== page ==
The leader of the Ulster Unionist Party accused union organizers and loyalists of the demonstrations against the Northern Ireland Protocol of stoking tension in the region.
In a lengthy statement on Sunday, Doug Beattie said his party will not participate in rallies that he said were “raising tensions” in Northern Ireland.
DUP leader Sir Jeffrey Donaldson was among those addressing an anti-protocol rally on Friday, alongside TUV leader Jim Allister, Baroness Hoey, Ben Habib and Jamie Bryson in Ballymoney, County Antrim.
It was the latest in a series of protests against post-Brexit deals for Northern Ireland, which are fiercely opposed by unionists and loyalists.
The Northern Ireland Protocol remains a political problem that cannot be ignored and we have repeatedly stated that it must be replaced by a solution that works for all.
Leader Doug Beattie
Beattie said on Sunday that demonstrations against the protocol were raising tensions, alluding to a security alert in Belfast on Friday that caused Irish Foreign Minister Simon Coveney to be evacuated from a peace event.
The UVF is suspected of involvement in the incident, which was condemned by politicians from across the political spectrum.
Police are still investigating the incident.
Mr Beattie said: “There are many issues facing the people of Northern Ireland and the most pressing and immediate one right now is the cost of living crisis, including fuel shortages.
“It is important for politicians to focus on this issue which the Ulster Unionist Party has been highlighting since last year.
“The Northern Ireland Protocol remains a political problem that cannot be ignored and we have repeatedly stated that it must be replaced with a solution that works for all.
“It is leading to real social harm. This includes terrorists back on our streets doing what they do best, terrorizing an already beleaguered society.
“There are also media reports citing UVF sources that they intend to intensify their terrorist activities in the coming weeks.
“It is now clear that the anti-protocol demonstrations are being used to raise the temperature in Northern Ireland and heighten tensions which now see a resurgence in UVF activity.
The Ulster Unionist Party will not be a part of raising tensions or the temperature by bringing people into the streets with the intention of harnessing anger.
Leader Doug Beattie
“The Ulster Unionist Party will not be a part of raising tensions or the temperature by bringing people into the streets with the intention of harnessing anger.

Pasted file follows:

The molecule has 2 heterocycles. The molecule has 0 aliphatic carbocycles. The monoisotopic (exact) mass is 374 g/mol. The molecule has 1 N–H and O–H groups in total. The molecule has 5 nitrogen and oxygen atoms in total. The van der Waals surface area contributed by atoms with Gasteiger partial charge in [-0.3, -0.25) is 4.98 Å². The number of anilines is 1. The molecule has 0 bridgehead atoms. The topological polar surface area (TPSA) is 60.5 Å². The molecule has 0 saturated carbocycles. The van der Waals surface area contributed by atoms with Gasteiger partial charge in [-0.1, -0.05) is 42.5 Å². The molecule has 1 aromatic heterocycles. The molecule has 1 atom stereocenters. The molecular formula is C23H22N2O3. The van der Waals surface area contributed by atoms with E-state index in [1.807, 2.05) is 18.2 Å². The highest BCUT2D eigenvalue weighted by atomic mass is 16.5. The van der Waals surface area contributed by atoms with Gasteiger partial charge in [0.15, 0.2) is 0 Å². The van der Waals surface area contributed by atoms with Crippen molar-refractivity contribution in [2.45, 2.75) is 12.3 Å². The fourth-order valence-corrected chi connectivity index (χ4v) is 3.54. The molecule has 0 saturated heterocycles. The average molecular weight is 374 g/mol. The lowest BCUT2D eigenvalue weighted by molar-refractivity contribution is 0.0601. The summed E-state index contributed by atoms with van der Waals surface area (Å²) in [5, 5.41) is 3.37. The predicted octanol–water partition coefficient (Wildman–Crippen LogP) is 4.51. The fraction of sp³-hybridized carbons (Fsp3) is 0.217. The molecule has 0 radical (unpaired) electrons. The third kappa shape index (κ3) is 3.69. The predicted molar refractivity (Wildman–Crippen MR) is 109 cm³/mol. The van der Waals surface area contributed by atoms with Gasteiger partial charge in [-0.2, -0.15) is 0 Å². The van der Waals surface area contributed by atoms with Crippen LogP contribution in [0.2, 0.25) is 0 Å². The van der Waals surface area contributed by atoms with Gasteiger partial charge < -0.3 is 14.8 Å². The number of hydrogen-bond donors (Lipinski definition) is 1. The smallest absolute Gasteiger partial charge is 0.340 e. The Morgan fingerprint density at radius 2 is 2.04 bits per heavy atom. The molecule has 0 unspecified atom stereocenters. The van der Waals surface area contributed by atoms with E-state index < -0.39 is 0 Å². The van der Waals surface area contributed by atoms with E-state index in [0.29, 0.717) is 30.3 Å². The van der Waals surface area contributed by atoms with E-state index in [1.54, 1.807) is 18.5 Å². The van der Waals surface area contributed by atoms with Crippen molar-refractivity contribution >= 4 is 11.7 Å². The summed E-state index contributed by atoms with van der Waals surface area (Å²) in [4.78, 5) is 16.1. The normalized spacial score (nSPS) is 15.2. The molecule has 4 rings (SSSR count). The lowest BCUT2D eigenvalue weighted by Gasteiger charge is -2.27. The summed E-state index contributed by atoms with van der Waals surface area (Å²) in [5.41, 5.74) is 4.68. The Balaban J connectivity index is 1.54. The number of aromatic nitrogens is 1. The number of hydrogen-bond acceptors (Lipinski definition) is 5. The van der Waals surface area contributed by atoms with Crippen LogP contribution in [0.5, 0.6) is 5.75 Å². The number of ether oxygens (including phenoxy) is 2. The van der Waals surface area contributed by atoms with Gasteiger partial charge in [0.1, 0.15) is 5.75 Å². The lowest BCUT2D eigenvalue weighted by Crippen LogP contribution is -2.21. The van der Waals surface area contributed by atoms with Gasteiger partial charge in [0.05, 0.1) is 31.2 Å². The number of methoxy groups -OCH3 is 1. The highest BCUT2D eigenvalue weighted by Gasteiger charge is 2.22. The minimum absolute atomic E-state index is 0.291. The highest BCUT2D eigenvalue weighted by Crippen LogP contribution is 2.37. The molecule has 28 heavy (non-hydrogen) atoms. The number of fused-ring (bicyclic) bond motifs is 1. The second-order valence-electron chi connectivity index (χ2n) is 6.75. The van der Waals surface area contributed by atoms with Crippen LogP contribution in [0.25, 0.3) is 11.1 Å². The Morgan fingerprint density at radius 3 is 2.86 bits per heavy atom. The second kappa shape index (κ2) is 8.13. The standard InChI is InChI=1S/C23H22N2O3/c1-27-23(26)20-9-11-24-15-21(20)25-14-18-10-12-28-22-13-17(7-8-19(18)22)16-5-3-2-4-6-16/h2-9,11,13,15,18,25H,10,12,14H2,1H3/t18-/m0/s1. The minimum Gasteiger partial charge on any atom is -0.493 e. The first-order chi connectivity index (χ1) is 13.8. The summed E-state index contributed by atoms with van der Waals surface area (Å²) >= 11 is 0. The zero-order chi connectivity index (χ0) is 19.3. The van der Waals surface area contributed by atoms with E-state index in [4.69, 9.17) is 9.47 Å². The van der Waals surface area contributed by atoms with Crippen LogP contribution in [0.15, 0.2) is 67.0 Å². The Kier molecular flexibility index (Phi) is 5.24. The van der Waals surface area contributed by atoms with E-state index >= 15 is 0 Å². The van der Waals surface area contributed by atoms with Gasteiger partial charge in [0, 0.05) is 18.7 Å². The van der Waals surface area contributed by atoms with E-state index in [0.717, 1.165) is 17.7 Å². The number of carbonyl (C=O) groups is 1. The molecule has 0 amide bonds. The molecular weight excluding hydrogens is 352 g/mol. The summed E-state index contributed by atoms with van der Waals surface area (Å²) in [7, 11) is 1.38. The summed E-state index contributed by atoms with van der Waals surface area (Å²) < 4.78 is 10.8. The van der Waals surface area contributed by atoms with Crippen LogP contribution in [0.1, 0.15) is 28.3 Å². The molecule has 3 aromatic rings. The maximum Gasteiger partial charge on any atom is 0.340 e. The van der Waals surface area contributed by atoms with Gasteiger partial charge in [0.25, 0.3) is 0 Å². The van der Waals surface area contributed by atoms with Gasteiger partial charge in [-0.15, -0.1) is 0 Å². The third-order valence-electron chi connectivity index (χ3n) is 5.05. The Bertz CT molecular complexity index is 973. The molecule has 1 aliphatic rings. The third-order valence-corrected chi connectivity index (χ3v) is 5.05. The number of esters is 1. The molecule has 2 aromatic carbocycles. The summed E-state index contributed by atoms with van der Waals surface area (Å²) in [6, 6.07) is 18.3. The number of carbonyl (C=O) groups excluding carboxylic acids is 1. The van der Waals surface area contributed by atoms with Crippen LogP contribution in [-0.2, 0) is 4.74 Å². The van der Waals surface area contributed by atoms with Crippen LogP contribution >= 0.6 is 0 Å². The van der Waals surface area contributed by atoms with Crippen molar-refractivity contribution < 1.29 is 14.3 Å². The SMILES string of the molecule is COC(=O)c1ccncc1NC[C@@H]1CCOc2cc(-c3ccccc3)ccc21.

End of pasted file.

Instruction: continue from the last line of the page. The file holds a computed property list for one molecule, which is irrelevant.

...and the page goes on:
“As a party, we will continue to participate in all community-led gatherings where we will respond to our critics. As party leader, I will be available, when possible, to explain my rationale for dealing with the protocol.
“But I will not add to the escalation of tensions that others seem intent on doing.”
The statement comes just weeks before the Northern Ireland Assembly election, in which the UUP hopes to run strongly against Sir Jeffrey’s DUP.
Mr. Beattie does not mention the DUP or name any person in the statement.
Beattie said his party will continue to urge the EU and the UK to move forward in finding solutions to some of the problems caused by the protocol.
He also said that the activation of Article 16, which would suspend some elements of the post-Brexit agreements in place for Northern Ireland, could be legitimate.
“We believe that activating Article 16 would be a valid use in any aspect of the protocol that is contributing to the cost of living crisis.”
But he warned: “The protocol is a political problem and it is going to be dealt with with political solutions.
If Doug Beattie made a real effort to oppose iniquitous protocol, then he would be serving unionism better.
TUV frontman Jim Allister
“What we cannot allow is that a small group of people with the loudest voices lead politicians by the nose in carrying out their orders.”
The UUP leader’s statement prompted a swift response from Allister, who accused Beattie of directing an “insult” at him.
In a statement, he said: “I refute and deplore the UUP leader’s insult that peaceful and necessary protests against the Union Dismantling Protocol are increasing tensions.
“All the protests I have attended have been absolutely peaceful.
“Therefore, to adopt the tone and approach of opposing such protests is not only to echo the rhetoric of the pro-protocol brigade, but also to disparage the thousands of concerned trade unionists who have attended these peaceful protests.
“If Doug Beattie would really go out of his way to oppose unfair protocol, then he would be serving unionism better.
“Addressing the constitutional risk of GB being enacted and treated as a foreign country by the protocol, with goods originating there subject to foreign customs controls, would be a suitable starting point for a UUP that has been lackluster in its ‘opposition’ to the protocol .”